One of my favorite books is Robert Pirsig’s classic, Zen and the Art of Motorcycle Maintenance: An Inquiry Into Values. In it Pirsig states that many times when we are faced with what appears to be a dilemma, a choice between two mutually-exclusive paths in which neither is optimal, the best course of action is […]Read more "The Engineer’s Dilemma: Options for Graduates"
I’m an engineer. For as long as I can remember I have loved to build new things and take old things apart. As a kid I had an electronics kit and a chemistry set and preferred reading the encyclopedia to playing football after school. I taught myself how to program our Apple II+ while I […]Read more "The Engineer’s Dilemma: Introduction"
For the majority of STEM graduates who end up working outside their chosen fields of study, the seeds of the Engineer’s Dilemma are sown in their university experience. But they are nurtured and come to full fruition as graduates begin their post-university employment. Employers exist to create profit, and with good reason. Profitable companies have […]Read more "The Engineer’s Dilemma: Employers and Planned Obsolescence"
The majority of US college graduates who hold STEM degrees no longer work in their fields of study. These millions of career changes create significant costs for STEM graduates and their employers, and they hurt society as experienced workers move on to new careers and are replaced by less-experienced ones. To understand this problem we […]Read more "The Engineer’s Dilemma: The Role of Universities"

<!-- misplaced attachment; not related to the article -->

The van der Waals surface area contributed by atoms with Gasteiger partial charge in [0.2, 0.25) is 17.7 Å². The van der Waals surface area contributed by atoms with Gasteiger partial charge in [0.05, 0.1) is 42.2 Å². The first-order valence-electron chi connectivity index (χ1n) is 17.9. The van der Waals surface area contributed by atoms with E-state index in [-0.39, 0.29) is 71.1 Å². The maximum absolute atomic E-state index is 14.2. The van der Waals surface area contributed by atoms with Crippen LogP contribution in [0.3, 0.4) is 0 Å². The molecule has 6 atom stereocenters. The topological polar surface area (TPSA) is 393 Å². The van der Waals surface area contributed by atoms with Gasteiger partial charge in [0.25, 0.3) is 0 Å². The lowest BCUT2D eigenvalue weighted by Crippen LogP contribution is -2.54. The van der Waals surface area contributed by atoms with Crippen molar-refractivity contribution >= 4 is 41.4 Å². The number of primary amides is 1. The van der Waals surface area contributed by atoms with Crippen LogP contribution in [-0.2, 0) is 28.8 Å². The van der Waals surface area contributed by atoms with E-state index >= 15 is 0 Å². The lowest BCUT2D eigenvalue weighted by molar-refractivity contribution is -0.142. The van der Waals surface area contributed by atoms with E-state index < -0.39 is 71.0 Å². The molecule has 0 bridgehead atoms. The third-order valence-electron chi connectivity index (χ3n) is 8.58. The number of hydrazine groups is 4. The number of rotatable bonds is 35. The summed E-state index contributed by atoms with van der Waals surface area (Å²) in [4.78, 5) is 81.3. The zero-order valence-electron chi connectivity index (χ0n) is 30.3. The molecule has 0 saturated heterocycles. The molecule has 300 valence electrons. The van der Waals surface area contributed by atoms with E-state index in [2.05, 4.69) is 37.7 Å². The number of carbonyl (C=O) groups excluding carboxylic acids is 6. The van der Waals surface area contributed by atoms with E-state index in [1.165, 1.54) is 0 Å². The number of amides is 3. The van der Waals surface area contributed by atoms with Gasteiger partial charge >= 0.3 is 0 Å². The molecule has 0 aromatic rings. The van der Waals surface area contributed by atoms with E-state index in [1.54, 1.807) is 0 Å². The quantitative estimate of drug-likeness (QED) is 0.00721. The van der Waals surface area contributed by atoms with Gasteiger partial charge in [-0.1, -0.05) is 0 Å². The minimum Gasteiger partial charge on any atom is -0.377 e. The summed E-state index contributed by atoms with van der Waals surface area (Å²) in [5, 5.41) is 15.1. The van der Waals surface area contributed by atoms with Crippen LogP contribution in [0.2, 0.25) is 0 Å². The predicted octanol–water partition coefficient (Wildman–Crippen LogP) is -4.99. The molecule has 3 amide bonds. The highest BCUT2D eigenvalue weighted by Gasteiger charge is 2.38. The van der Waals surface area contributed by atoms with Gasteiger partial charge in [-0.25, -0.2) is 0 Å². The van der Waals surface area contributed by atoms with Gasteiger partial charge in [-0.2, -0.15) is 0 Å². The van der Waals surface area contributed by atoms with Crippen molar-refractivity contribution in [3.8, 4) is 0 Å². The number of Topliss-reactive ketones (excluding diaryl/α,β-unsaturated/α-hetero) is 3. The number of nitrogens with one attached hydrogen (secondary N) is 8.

My wife and I homeschool our three children. We started when they were very young, so we never really faced the dilemma experienced by many parents in the public-school system who feel like they should homeschool but wonder whether they can make it work for their family. But we have worked with many families over […]Read more "Try homeschooling this week, risk-free."
My experience with Argentina goes back nearly two decades to when I spent two years as a Mormon missionary in the Patagonia. I learned that the Argentine people are wonderful, the food is exquisite, the scenery is breathtaking, and the economy is never more than 5 years away from being a complete disaster. While Argentina […]Read more "It’s time to cry for Argentina (again)"
We seem to be living in perilous times. Parts of the United States government are shut down because the House and Senate can’t agree to either fund or defund Obamacare, whose rollout this month has been an unmitigated disaster. This impasse now threatens the looming deadline to raise the debt limit before the Treasury supposedly runs out of […]Read more "Why default is inevitable"
My wife and I teach our three children at home. This is a rather generous assertion on my part, as she does most of the teaching. My primary job is to keep the whole endeavor funded. Beyond that I also teach the sciences, higher math, wood shop, physical education, and occasionally music. Society calls what we do […]Read more "Confessions of an unlikely homeschooler"
One percent of Americans now earn a greater share of income than at any time since the 1920s, according to this article posted today. The top 1% of income earners, those who earned more than $394,000 last year, accounted for more than 19% of all income reported to the IRS, while the top 10%, or those who earned […]Read more "The 1%: They’re at it again…"
Regarding my last post about carving up Microsoft, here’s a Twitter conversation with a good friend that merits some elaboration: @zmortensen Oh, and spin out Xbox separate from consumer? Crazy talk. — Jason Sherron (@cheapredwine) September 10, 2013 I believe that Xbox is not immune from the please-your-best-customer plague that afflicts the rest of Microsoft and kills […]Read more "What to do with Xbox?"